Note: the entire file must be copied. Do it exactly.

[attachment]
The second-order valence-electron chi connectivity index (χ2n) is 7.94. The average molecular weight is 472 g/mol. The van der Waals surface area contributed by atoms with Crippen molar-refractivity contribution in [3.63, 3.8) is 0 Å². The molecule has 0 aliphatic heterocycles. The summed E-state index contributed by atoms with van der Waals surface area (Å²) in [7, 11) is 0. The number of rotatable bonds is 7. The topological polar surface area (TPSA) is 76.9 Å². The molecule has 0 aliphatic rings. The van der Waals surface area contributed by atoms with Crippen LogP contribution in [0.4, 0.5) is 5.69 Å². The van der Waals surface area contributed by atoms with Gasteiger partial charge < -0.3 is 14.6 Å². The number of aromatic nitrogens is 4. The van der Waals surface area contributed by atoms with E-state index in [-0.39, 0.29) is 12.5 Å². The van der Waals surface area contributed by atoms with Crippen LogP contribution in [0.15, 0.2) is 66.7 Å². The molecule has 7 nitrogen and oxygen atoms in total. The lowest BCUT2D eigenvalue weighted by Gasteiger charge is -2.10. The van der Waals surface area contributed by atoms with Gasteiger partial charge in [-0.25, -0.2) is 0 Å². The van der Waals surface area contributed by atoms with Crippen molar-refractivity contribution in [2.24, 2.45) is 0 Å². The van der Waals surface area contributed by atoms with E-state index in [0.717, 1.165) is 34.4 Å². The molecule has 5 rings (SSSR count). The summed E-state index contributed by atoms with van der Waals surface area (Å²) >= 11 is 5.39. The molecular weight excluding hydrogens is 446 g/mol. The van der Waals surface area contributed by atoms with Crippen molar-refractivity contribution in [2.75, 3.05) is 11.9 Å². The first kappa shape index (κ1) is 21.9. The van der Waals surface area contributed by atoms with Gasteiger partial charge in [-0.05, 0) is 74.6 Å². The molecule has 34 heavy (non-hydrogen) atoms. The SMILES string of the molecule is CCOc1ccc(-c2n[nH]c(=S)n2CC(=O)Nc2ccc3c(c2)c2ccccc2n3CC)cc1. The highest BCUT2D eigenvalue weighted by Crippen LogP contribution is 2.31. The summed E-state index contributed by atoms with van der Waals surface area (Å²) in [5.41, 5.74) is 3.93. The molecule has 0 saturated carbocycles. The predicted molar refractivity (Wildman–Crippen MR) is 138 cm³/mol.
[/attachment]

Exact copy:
The second-order valence-electron chi connectivity index (χ2n) is 7.94. The average molecular weight is 472 g/mol. The van der Waals surface area contributed by atoms with Crippen molar-refractivity contribution in [3.63, 3.8) is 0 Å². The molecule has 0 aliphatic heterocycles. The summed E-state index contributed by atoms with van der Waals surface area (Å²) in [7, 11) is 0. The number of rotatable bonds is 7. The topological polar surface area (TPSA) is 76.9 Å². The molecule has 0 aliphatic rings. The van der Waals surface area contributed by atoms with Crippen LogP contribution in [0.4, 0.5) is 5.69 Å². The van der Waals surface area contributed by atoms with Gasteiger partial charge < -0.3 is 14.6 Å². The number of aromatic nitrogens is 4. The van der Waals surface area contributed by atoms with E-state index in [-0.39, 0.29) is 12.5 Å². The van der Waals surface area contributed by atoms with Crippen LogP contribution in [0.15, 0.2) is 66.7 Å². The molecule has 7 nitrogen and oxygen atoms in total. The lowest BCUT2D eigenvalue weighted by Gasteiger charge is -2.10. The van der Waals surface area contributed by atoms with Gasteiger partial charge in [-0.25, -0.2) is 0 Å². The van der Waals surface area contributed by atoms with Crippen molar-refractivity contribution in [2.24, 2.45) is 0 Å². The van der Waals surface area contributed by atoms with E-state index in [0.717, 1.165) is 34.4 Å². The molecule has 5 rings (SSSR count). The summed E-state index contributed by atoms with van der Waals surface area (Å²) >= 11 is 5.39. The molecular weight excluding hydrogens is 446 g/mol. The van der Waals surface area contributed by atoms with Crippen molar-refractivity contribution in [2.75, 3.05) is 11.9 Å². The first kappa shape index (κ1) is 21.9. The van der Waals surface area contributed by atoms with Gasteiger partial charge in [-0.05, 0) is 74.6 Å². The molecule has 34 heavy (non-hydrogen) atoms. The SMILES string of the molecule is CCOc1ccc(-c2n[nH]c(=S)n2CC(=O)Nc2ccc3c(c2)c2ccccc2n3CC)cc1. The highest BCUT2D eigenvalue weighted by Crippen LogP contribution is 2.31. The summed E-state index contributed by atoms with van der Waals surface area (Å²) in [5.41, 5.74) is 3.93. The molecule has 0 saturated carbocycles. The predicted molar refractivity (Wildman–Crippen MR) is 138 cm³/mol.